In the new Robocop, Joel Kinnaman steps inside an updated version of the metal suit that Peter Weller donned in director Paul Verhoeven’s original, and by his account, endured a significant amount of discomfort to bring the character to life. But even if you won’t take Kinnaman’s word for it, costar Michael Keaton said the young actor deserves more credit than he will probably get for pulling off a complex and nuanced performance inside a suit that can make an actor fell, well, like a robot.
“Joel’s job is particularly difficult, because people don’t know how hard that is,” Keaton said Thursday during a press conference in Los Angeles. “Because your natural instinct, or unnatural instinct might be, to say, let’s face it, I’m in this suit – which out of context is kind of ridiculous. So your inclination or desperation might make you want to “go out” [with your performance], and what he didn’t do was that. What he did do was kind of suck back and go inside.”
Keaton complimented Kinnaman for being able to communicate so many different emotions, and shifting between them so smoothly and effectively. “He makes these unbelievable transitions, too, I noticed. He’s human, then he’s robot, but then he’s robot and human, and that’s really, really hard to do when you’re wearing a big, black suit,” he observed. I was really knocked out by it … I kept watching him in it, and it’s really extraordinary, what he did. And he probably won’t get credit for degree of difficulty that was required.”
As effectively the first actor to play a modern-age superhero, Keaton recalled his own challenges in a difficult suit. “A long time ago when they were asking me when I did the first Batman, I made a joke but I was actually serious, you know, I just worked the suit, man,” he remembered. “I’m very claustrophobic, and we didn’t even know that the suit was going to work at all until literally like I think hours before we were about to start shooting the suit.”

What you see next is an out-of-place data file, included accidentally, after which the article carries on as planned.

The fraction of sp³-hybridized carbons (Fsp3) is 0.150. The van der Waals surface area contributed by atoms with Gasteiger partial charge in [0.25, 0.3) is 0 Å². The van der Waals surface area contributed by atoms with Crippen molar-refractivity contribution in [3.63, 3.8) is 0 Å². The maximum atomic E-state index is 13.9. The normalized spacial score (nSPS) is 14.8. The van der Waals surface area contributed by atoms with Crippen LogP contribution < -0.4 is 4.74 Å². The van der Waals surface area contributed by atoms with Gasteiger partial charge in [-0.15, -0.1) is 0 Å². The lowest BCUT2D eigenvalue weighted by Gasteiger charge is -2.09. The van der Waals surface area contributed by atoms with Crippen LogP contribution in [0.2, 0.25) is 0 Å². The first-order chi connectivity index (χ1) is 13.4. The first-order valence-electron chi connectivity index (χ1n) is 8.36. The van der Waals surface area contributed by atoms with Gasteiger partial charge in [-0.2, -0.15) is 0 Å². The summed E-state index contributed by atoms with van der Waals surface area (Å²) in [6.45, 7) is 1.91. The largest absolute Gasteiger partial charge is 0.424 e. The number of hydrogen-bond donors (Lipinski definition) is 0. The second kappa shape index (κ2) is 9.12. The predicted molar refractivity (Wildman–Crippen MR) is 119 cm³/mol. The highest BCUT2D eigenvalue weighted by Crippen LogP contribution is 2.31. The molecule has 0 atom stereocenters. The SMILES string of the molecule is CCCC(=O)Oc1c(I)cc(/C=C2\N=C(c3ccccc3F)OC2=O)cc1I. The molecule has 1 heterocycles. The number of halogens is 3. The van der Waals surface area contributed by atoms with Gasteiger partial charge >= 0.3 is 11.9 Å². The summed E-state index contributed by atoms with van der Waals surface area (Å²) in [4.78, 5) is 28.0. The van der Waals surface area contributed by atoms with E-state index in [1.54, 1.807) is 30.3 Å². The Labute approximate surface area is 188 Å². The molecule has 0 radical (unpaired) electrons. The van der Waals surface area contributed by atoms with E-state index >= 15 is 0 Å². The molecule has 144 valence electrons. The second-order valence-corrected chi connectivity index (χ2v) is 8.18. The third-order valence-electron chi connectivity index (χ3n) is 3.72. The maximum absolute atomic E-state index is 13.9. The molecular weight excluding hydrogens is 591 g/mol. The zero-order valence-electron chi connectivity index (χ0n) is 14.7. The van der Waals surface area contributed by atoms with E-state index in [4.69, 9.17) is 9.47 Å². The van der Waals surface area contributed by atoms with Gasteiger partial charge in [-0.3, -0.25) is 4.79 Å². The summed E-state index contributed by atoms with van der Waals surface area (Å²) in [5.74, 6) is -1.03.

Keaton explained that playing Batman’s alter ego first gave him a bead on how to use his discomfort in the suit to his – and the movie’s – advantage. “We had shot a lot of the Bruce Wayne stuff – which was the key, by the way,” he explained. “The way in was Bruce Wayne, that was it for me. The Batman thing, I didn’t know what I was going to do with that.”
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“So when we got in it, I went, oh, I’m in trouble – I’ve got to really face this thing. Because you couldn’t get out of it,” he recalled. “The second [Bat-suit], you could kind of get out of, but this thing was wrapped [around me] and it didn’t totally work.
This whole thing [where I moved very stiffly] came out of – I mean, I’ll take some credit for it, but really it was practical.”
In fact, Keaton said that it was only after he failed to assess the suit’s pliability that it dawned on him that the confinement he felt could help drive the character. “It really came out of the first time I had to react to something and this thing was stuck to my face,” he said. “Somebody says something to Batman and I [turn my head] and the whole thing [rips off my face]! There was a big fucking hole over here.”
“So I go, ‘you know what, Tim [Burton]? He moves like this [like a statue]!’”
Despite the fact that the suit exacerbated his own neuroses, Keaton said that it all ultimately fed into the psychology of Bruce Wayne. “I’m very, very claustrophobic and I’m in this thing… I drink a ton of coffee, I eat a ton of vitamins and I drink a lot of water, and I couldn’t do none of that because I couldn’t get out of it to go to the bathroom,” Keaton said. “And inside, honestly, I started having panic attacks – literally panic attacks. I have a little bit of history with them.”
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“And I’m feeling really scared, and then it hit me,” he continued. “I thought, oh, this is perfect! I mean, this is like designed for this kind of really unusual dude, the Bruce Wayne guy, the guy who has this other personality that’s really dark and really alone, and really kind of depressed.”
“You just take all of that stuff, that suit, all of that stuff that suit was giving me, and I said, oh, I got it – I know how to do this now.”
Keaton added that this process is usually intuitive. “It’s odd how those things happen to actors,” he said. “That thing you think, I have no idea how to do this, something will happen in your life, or something, that comes up and you just kind of get it. I don’t know how you get it, but actors are kind of pretty extraordinary in that regard – I think it’s fear,” he said with a laugh.
Costar Gary Oldman chimed in saying he went through the same thing during his time working on a superhero movie. “I had all of that in The Dark Knight and I wasn’t wearing the suit,” he laughed.
Meanwhile, Kinnaman said his costars weren’t especially sympathetic during the shoot itself. “I got no sympathy from Michael Keaton while I was in the suit,” he pointed out. “He was like, shut the fuck up!”
“I enjoyed every minute of watching him,” Keaton admitted. “I’d just sit there in my little suit and watch him.”
Robocop opens nationwide February 12, 2014.
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